Hats off to Barringer for offering a (very uncommon) common sense approach to hunting near scrapes.
First, I’m not a wildlife biologist, (I wish) so all the evidence I’m asking you to consider is empirical. The opinions I’m going to share with you were formed by glassing whitetail through a spotting scope for countless hours.
From over 400-yards away and over 200-feet above a primary scrape, I’ve watched how a variety of bucks (and does) have used a ‘primary’ scrape during daylight hours. Furthermore, I’ve harvested several mature bucks within the general vicinity of the same primary scrape.
A Peculiar Place
It’s important to understand that not all scrapes are created equal. And while there are a variety of titles used in an attempt to describe scrapes and their purpose; such as secondary scrapes, territorial scrapes, boundary scrapes and so forth, the ‘primary’ scrape or hub scrape is what we’ll focus on. A primary scrape is used by several different bucks, and will also be used by does throughout the breeding season. Furthermore, a primary scrape will generally be in the same location year after year.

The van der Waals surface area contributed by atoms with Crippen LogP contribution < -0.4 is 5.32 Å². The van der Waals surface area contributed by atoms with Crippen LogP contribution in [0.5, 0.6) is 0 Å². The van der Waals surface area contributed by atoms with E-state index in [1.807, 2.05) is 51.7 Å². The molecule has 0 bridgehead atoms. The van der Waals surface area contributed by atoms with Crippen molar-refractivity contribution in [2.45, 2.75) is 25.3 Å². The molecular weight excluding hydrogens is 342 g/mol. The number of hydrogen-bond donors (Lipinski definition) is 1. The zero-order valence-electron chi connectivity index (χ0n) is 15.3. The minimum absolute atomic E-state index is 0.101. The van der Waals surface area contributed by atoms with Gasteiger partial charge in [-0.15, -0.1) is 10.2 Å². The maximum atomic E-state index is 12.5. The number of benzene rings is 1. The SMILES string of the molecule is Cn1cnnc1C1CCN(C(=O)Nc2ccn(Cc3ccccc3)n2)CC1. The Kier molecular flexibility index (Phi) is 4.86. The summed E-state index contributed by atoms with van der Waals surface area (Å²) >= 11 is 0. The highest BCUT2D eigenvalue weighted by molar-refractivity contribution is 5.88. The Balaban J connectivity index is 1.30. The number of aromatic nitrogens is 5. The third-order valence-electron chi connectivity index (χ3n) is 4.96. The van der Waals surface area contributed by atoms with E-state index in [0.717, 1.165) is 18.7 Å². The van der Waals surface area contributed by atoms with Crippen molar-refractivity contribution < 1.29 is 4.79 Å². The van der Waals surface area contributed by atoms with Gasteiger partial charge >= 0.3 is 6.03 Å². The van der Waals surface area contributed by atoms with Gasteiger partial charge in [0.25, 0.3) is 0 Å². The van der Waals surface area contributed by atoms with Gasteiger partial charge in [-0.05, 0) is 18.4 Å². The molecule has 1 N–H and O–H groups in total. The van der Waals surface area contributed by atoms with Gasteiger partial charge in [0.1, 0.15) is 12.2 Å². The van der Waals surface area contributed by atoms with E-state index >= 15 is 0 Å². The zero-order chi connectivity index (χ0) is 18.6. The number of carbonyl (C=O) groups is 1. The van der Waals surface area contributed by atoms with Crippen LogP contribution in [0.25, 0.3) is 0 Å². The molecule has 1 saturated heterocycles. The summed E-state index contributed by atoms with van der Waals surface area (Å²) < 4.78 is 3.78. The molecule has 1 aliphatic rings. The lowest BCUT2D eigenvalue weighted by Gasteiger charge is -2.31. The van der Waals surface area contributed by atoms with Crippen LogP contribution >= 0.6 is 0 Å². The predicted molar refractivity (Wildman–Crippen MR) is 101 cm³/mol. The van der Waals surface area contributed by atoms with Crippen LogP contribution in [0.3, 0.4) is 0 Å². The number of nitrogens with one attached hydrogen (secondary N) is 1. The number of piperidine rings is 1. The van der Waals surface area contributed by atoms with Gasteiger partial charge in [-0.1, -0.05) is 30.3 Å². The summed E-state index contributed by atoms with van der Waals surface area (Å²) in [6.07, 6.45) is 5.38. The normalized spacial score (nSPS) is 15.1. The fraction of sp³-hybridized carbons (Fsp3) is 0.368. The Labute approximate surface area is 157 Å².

In their book Bowhunting Pressured Whitetails, John and Chris Eberhart write, “Primary scrape areas are my top priority because they have been my most productive hunting locations for dominate bucks. These areas are perennial unless there is a severe change in habitat such as occur due to crop rotation, logging, or property development. A stand in an active primary scrape area should be one of your best when hunted properly.”